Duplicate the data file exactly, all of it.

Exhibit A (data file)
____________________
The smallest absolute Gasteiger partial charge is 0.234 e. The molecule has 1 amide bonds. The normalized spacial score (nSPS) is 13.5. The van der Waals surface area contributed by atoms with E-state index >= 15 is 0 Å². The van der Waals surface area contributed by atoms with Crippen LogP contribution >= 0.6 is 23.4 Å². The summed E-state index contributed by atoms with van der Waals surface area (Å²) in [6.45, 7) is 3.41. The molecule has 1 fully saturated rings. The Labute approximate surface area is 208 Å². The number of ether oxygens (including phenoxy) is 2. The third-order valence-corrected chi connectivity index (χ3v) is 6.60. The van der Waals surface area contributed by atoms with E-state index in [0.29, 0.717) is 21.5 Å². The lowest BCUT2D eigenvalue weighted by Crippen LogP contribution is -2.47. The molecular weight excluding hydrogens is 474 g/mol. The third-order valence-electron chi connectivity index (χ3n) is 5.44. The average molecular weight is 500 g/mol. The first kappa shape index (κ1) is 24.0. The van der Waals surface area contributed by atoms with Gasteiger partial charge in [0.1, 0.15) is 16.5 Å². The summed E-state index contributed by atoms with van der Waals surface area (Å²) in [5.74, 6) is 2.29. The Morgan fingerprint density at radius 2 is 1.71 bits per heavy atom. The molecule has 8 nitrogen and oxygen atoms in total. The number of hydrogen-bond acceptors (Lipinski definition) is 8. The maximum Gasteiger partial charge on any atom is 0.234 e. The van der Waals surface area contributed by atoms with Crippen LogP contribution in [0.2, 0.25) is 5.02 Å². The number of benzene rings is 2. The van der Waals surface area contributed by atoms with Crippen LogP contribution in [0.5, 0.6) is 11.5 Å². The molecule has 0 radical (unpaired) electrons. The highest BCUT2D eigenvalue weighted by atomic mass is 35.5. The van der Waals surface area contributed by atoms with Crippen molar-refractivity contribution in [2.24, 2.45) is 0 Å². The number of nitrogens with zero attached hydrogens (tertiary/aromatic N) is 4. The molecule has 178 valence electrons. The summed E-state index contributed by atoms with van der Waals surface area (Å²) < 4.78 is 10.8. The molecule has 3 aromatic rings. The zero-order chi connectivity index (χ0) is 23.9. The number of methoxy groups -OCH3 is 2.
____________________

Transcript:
The smallest absolute Gasteiger partial charge is 0.234 e. The molecule has 1 amide bonds. The normalized spacial score (nSPS) is 13.5. The van der Waals surface area contributed by atoms with E-state index >= 15 is 0 Å². The van der Waals surface area contributed by atoms with Crippen LogP contribution >= 0.6 is 23.4 Å². The summed E-state index contributed by atoms with van der Waals surface area (Å²) in [6.45, 7) is 3.41. The molecule has 1 fully saturated rings. The Labute approximate surface area is 208 Å². The number of ether oxygens (including phenoxy) is 2. The third-order valence-corrected chi connectivity index (χ3v) is 6.60. The van der Waals surface area contributed by atoms with E-state index in [0.29, 0.717) is 21.5 Å². The lowest BCUT2D eigenvalue weighted by Crippen LogP contribution is -2.47. The molecular weight excluding hydrogens is 474 g/mol. The third-order valence-electron chi connectivity index (χ3n) is 5.44. The average molecular weight is 500 g/mol. The first kappa shape index (κ1) is 24.0. The van der Waals surface area contributed by atoms with Gasteiger partial charge in [0.1, 0.15) is 16.5 Å². The summed E-state index contributed by atoms with van der Waals surface area (Å²) in [5.74, 6) is 2.29. The Morgan fingerprint density at radius 2 is 1.71 bits per heavy atom. The molecule has 8 nitrogen and oxygen atoms in total. The number of hydrogen-bond acceptors (Lipinski definition) is 8. The maximum Gasteiger partial charge on any atom is 0.234 e. The van der Waals surface area contributed by atoms with Crippen LogP contribution in [0.2, 0.25) is 5.02 Å². The number of benzene rings is 2. The van der Waals surface area contributed by atoms with Crippen LogP contribution in [0.5, 0.6) is 11.5 Å². The molecule has 0 radical (unpaired) electrons. The highest BCUT2D eigenvalue weighted by atomic mass is 35.5. The van der Waals surface area contributed by atoms with Crippen molar-refractivity contribution in [2.24, 2.45) is 0 Å². The number of nitrogens with zero attached hydrogens (tertiary/aromatic N) is 4. The molecule has 178 valence electrons. The summed E-state index contributed by atoms with van der Waals surface area (Å²) < 4.78 is 10.8. The molecule has 3 aromatic rings. The zero-order chi connectivity index (χ0) is 23.9. The number of methoxy groups -OCH3 is 2.